Plasma renin activity and angiotensin I and aldosterone concentrations in cats with hypertension associated with chronic renal disease

Am J Vet Res. 1997 May;58(5):535-40.

Abstract

Objective: To determine plasma renin activity (PRA), angiotensin I (Ang I), and aldosterone (ALDO) values in clinically normal cats and hypertensive cats with renal disease, and the relation of renin-angiotensin-aldosterone activation in response to treatment with beta-blockers or angiotensin-converting enzyme inhibitors.

Animals: 5 normotensive healthy control cats and 12 Untreated hypertensive cats with chronic renal disease.

Procedure: Untreated hypertensive cats received either propanolol (n = 6) or enalapril (n = 6) as initial antihypertensive treatment. PRA and baseline plasma Ang I and ALDO concentrations were measured prior to treatment. The difference in Ang I values at 2 hours (Ang I generated) and at time 0 (baseline Ang I) was divided by 2 to give the PRA value. Values for PRA, Ang I, and ALDO were obtained from 5 clinically normal, normotensive cats, and compared with those of hypertensive cats.

Results: Mean +/- SD PRA and baseline Ang I concentration were not significantly different between normotensive and hypertensive cats. Mean ALDO concentration was significantly (P = 0.0235) higher in hypertensive cats with renal disease (186.18 +/- 145.15 pg/ml), compared with that in normotensive controls (51.1 +/- 16.76 pg/ml). Eight hypertensive cats with ALDO concentration > 2 SD above the mean concentration in control cats had low (n = 3), normal (n = 4), or high (n = 1) PRA, suggesting variable activation of the renin-angiotensin-aldosterone axis in the hypertensive state. Overall, enalapril was effective long-term monotherapy in only 1 of 6 cats, and propranolol was ineffective as long-term monotherapy.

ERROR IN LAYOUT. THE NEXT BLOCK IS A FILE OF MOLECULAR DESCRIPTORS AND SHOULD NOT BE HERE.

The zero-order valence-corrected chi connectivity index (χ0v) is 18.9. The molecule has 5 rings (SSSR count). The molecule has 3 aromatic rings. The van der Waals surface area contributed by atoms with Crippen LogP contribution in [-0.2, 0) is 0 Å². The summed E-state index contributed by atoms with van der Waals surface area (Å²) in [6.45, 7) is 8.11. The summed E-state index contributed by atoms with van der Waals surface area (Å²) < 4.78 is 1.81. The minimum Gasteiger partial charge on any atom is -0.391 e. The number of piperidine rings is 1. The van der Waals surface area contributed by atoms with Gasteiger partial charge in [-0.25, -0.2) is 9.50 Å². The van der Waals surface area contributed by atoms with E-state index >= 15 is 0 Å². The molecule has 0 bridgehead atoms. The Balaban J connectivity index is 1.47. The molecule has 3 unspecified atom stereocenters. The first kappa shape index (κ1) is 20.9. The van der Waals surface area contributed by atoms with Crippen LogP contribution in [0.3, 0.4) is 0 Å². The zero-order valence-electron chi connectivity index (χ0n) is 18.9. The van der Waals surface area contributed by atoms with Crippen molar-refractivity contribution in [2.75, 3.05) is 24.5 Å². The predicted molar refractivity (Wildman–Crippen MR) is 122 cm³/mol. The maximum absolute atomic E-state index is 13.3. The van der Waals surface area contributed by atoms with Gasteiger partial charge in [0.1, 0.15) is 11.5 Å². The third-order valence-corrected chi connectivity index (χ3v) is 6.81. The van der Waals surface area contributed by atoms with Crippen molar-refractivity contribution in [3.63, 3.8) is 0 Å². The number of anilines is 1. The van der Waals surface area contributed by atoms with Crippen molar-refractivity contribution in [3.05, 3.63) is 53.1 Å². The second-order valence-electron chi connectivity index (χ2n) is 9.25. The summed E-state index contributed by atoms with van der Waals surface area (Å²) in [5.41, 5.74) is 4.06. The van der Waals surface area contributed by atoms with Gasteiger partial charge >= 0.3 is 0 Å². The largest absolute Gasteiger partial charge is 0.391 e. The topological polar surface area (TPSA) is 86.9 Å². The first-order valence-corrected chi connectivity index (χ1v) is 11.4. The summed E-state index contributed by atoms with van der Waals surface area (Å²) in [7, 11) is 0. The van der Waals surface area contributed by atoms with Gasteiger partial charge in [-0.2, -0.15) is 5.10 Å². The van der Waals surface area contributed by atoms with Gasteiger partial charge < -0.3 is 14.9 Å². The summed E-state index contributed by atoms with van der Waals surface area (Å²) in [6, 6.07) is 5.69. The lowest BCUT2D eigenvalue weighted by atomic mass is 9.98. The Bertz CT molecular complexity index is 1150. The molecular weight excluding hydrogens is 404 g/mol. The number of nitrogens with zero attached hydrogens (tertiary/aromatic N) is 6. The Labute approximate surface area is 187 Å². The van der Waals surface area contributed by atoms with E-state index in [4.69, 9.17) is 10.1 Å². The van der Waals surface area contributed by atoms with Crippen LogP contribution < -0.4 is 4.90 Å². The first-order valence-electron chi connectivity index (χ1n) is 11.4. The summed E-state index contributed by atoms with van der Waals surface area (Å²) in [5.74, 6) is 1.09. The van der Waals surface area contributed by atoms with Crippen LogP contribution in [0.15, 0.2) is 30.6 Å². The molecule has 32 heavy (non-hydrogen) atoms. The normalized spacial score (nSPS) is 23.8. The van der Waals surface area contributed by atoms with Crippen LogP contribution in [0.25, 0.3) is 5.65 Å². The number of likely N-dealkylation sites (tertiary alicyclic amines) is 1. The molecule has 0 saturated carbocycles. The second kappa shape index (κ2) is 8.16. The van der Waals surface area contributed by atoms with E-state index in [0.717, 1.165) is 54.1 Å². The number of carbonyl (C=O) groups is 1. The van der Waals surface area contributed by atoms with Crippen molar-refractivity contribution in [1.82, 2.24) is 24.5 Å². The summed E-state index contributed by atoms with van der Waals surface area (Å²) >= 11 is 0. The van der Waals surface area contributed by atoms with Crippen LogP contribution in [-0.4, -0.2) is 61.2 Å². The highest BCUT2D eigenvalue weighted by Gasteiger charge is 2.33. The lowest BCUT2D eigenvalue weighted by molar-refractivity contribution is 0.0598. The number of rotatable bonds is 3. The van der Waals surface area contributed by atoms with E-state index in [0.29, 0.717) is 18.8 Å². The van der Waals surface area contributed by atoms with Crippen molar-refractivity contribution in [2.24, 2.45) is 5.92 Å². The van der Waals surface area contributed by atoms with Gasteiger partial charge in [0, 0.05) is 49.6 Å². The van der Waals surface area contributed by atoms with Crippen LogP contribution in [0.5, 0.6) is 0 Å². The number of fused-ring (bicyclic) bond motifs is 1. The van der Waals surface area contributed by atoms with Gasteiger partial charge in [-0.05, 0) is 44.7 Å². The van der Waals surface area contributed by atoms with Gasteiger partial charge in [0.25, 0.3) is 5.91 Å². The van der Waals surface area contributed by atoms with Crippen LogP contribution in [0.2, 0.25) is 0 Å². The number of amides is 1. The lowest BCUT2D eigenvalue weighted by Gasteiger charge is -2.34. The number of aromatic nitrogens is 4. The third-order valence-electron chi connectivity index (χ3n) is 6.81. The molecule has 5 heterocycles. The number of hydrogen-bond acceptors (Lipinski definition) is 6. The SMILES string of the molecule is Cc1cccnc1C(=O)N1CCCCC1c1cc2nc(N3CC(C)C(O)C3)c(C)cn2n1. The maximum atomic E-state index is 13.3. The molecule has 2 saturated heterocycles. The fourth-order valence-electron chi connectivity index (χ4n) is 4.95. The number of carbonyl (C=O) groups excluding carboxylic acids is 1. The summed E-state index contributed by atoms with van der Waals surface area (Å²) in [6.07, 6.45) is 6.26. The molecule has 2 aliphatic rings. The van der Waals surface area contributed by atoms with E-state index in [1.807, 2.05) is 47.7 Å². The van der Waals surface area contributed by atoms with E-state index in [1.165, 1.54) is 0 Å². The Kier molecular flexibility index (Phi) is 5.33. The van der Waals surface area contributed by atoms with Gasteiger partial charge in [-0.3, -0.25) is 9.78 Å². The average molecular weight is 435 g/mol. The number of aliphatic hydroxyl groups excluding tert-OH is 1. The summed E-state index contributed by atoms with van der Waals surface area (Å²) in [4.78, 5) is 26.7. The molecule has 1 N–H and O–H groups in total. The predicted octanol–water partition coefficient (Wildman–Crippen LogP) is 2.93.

Clinical relevance: Evaluation of the renin-angiotensin-aldosterone system in cats with hypertension associated with renal disease may lead to greater understanding of the pathophysiologic mechanisms of this disorder. In addition, identification of biochemical markers in hypertensive cats may permit selection of appropriate antihypertensive drugs. Propranolol and enalapril were ineffective antihypertensive agents in most cats of this study.

Publication types

  • Clinical Trial
  • Randomized Controlled Trial

MeSH terms

  • Adrenergic beta-Antagonists / pharmacology
  • Adrenergic beta-Antagonists / therapeutic use
  • Aldosterone / blood*
  • Angiotensin II / blood*
  • Angiotensin-Converting Enzyme Inhibitors / pharmacology
  • Angiotensin-Converting Enzyme Inhibitors / therapeutic use
  • Animals
  • Blood Pressure / drug effects
  • Blood Pressure / physiology
  • Cat Diseases / blood*
  • Cat Diseases / drug therapy
  • Cat Diseases / etiology
  • Cats
  • Dose-Response Relationship, Drug
  • Enalapril / pharmacology
  • Enalapril / therapeutic use
  • Female
  • Hypertension, Renal / blood
  • Hypertension, Renal / etiology
  • Hypertension, Renal / veterinary*
  • Kidney Failure, Chronic / blood
  • Kidney Failure, Chronic / complications
  • Kidney Failure, Chronic / veterinary*
  • Male
  • Propranolol / pharmacology
  • Propranolol / therapeutic use
  • Radioimmunoassay / methods
  • Radioimmunoassay / veterinary
  • Renin / blood*
  • Renin-Angiotensin System / drug effects
  • Renin-Angiotensin System / physiology

Substances

  • Adrenergic beta-Antagonists
  • Angiotensin-Converting Enzyme Inhibitors
  • Angiotensin II
  • Aldosterone
  • Enalapril
  • Propranolol
  • Renin